Tuesday, January 24, 2012


Adventures into Weird Worlds #3 was dated March, 1952, but hit the
newsstands in the month of my birthday, December, 1951.  The cover
is by Joe Maneely.

To the best of my knowledge, none of the comics stories in this 36-
page issue have been reprinted.  That’s a shame because I’d really
like to read them.  The descriptions I’ve read of four of the five
tales make them sound like terrific examples of cold war paranoia,
even when “Commies” aren’t specifically mentioned.

“A Shriek in the Night”: A man becomes the victim of underground
creatures who abduct humans in order to study them so as to prepare
for an invasion.

“The Thing That Waited”: Stalin and Soviet troops stand revealed as
shape-shifting alien invaders.

“The Quiet Men”: Martians encounter a 'ghost ship' from Earth which
is a bomber responsible for dropping the bomb that initiated an
atomic holocaust on Earth.

“The Empty City”: A reporter stumbles upon aliens who are taking
the place of humans. He tries to give the story to his editor, but
his editor is one of...them.

The fifth story isn’t “cold war.”  It’s about a weak guy who takes
a serum derived from a gorilla to increase his strength and ends up
turning into a gorilla.  Cold war or not, you can’t go wrong with
a gorilla story.

In the order of the stories as listed above, the artists for this
issue were: Werner Roth, Joe Maneely, Harry Lazarus (not certain),
Bob Fujitani, and Bill Walton.  My most recent copy of Overstreet’s
Comic Book Price Guide
opines a range of $400 for a near-mint copy
of the issue to $30 for a good copy.

The information above was provided by three great websites:
Mike’s Amazing World of Comics,
the Grand Comics Database
and Atlas Tales.
They are invaluable resources.


From cold war horror, we go to gentler times and places, courtesy
of a stack of old comics sent to me by one of my readers.  Archie
#274 [September, 1978] is notable for “Can You Top This?”, a spiffy
story we can all relate to as Archie and pals meet “Brag” Bostwick,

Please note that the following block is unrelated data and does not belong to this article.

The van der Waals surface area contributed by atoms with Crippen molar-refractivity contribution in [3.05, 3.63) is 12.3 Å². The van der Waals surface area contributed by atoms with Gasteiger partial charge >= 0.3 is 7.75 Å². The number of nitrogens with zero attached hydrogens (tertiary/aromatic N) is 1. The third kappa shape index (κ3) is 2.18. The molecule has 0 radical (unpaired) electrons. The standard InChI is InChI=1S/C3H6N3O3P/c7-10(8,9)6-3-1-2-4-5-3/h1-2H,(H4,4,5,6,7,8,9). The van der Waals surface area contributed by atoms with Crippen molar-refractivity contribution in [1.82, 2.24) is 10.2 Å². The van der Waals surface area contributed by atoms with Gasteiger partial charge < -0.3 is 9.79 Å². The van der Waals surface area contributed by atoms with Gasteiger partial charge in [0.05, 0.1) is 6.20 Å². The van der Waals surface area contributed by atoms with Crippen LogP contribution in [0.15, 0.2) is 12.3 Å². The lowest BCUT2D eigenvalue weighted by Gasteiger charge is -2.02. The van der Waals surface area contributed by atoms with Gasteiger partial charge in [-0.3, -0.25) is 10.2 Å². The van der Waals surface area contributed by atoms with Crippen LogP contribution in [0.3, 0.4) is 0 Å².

one of those people who has to take anything anyone says and try to
top it.  I’m terrible at guessing writers and artists, so I won’t
attempt that here, but it’s a clever tale worthy of being reprinted
in a “best of Archie” collection.

Archie and Me #104 [September, 1978] has a quartet of stories with
Archie and Principal Weatherbee interacting outside Riverdale High.
Waldo should be a candidate for sainthood.

Archie Giant Series Magazine #472 [September, 1976] has a cover by
Dan DeCarlo and only one interior story that fits the “summer fun”
promised in the title.  But those stories were drawn by DeCarlo and
three of them were written by Frank Doyle, so I can easily overlook
the discrepancy. 

Everything’s Archie #68 [August, 1978] features a scavenger hunt,
a first aid class, hat shopping, and a baseball story.  No classic
stories here, but all are fun.

Going from Riverdale to Duckburg, Walt Disney’s Uncle Scrooge #137
[February, 1977] reprints “All in Sea” by Carl Barks from 1960 and,
from 1955, the Tony Strobl-drawn “Santa’s Unexpected Visit.”  The
Barks adventure is a delightful Scrooge versus the Beagle Boys on
the high seas story while the Christmas-themed tale is a charming
take on Scrooge’s character.

Yeah, I know I didn’t have much to say about these comic books, but
wasn’t it fun to look at their covers?  My thanks to the generous
reader who sent them my way.
I’ll be back tomorrow with more stuff.

© 2012 Tony Isabella

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